Guess what? Today there was a Daily Mail article we didn't entirely disagree with! The article in question uses Hillary's most recent cry as a jumping off point to discuss the difference between male and female tears. The writer, Carol Sarler, implies that women cry for a number of nuanced reasons, while men mostly weep due to the "basics": "bereavement, heartbreak and Arsenal losing at home." Obviously this is an enormous generalization, but we did a small sampling of Jezebels and Jezeboys, and we found Sarler to be fairly spot on with her assessment! Where she goes off the rails into Daily (Hate) Mail territory is when she says that often women cry in order to manipulate: the oldest derogatory stereotype in the book. Anyway, after the jump, we offer up some of the reasons we weep. The results may surprise you.
The women we surveyed (meaning: ourselves) cried more than the men. Three of us, in fact, are huge weepers who will cry at just about anything, while others tear up at things like photos of Harry Connick, Jr. and his daughter, or the injustices of the world. But: almost all of us cry when we're angry or frustrated and can't express it.
As for the dudes, well, most of them (5 total, one gay) fit the Daily Mail's own assessment: two cry in regards to general bereavement (friend who passed away, sick mom); one says he cries over heartbreak, two weep nostalgically about the good old days, and a whopping four dudes say they well up over cliché sports movies: Rudy, Best of the Best and Stomp the Yard among them.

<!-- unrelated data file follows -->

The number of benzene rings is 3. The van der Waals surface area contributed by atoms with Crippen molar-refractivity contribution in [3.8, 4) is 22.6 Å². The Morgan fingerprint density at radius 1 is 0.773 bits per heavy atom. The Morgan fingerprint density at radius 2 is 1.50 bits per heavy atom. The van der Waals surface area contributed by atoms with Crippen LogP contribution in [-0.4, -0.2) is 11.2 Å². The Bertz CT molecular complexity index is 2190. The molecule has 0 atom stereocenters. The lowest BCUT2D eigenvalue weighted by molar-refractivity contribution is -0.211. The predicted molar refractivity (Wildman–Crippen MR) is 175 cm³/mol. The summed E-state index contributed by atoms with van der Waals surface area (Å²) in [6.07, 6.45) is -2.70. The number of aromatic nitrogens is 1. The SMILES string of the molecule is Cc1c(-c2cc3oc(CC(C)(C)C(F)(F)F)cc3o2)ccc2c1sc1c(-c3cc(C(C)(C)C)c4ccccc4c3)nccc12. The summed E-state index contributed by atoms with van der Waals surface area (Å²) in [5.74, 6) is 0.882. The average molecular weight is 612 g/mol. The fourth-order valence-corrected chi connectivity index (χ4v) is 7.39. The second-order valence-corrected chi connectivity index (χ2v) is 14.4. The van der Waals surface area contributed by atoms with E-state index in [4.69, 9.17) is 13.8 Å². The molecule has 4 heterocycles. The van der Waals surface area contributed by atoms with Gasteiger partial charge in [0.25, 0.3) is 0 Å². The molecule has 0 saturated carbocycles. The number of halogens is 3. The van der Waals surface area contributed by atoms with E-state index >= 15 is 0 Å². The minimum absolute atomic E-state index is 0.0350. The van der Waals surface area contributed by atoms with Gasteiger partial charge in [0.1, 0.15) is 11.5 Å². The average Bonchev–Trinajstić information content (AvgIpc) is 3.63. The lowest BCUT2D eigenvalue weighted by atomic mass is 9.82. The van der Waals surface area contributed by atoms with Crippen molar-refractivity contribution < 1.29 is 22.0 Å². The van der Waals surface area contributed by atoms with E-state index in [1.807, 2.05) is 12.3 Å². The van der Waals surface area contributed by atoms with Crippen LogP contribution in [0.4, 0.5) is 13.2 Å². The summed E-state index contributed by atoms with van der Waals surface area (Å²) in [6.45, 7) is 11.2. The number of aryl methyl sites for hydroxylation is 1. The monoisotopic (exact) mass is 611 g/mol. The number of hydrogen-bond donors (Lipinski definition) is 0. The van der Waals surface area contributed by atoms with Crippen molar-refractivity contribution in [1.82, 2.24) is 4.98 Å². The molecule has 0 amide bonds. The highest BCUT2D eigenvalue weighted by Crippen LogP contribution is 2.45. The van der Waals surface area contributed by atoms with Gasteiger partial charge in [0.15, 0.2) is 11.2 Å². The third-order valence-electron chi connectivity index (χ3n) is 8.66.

But you know what? Not one guy said he cries because he is angry. We (Anna and I, that is) think it's because male anger is something that's more culturally encouraged and accepted, while women are never really taught how to express their frustration or disgust in a productive way, instead stuffing such unladylike emotions until they explode into weeping.
Personally, I hate that I cry so much. I don't feel like I have control over my tears, and often they derail real discussion; those little salty rivulets can get in the way of real progress. But what about you? Do you cry because your poll numbers are down? Because your boss just denied you a day off? Because you're marinating in your own hormones? Do you get down on yourself for crying, or, do you subscribe to Dodai's philosophy — "Better out than in," which she admits she might have stolen from Shrek. I'd be curious to know.
Earlier: Democratic Tear Ducts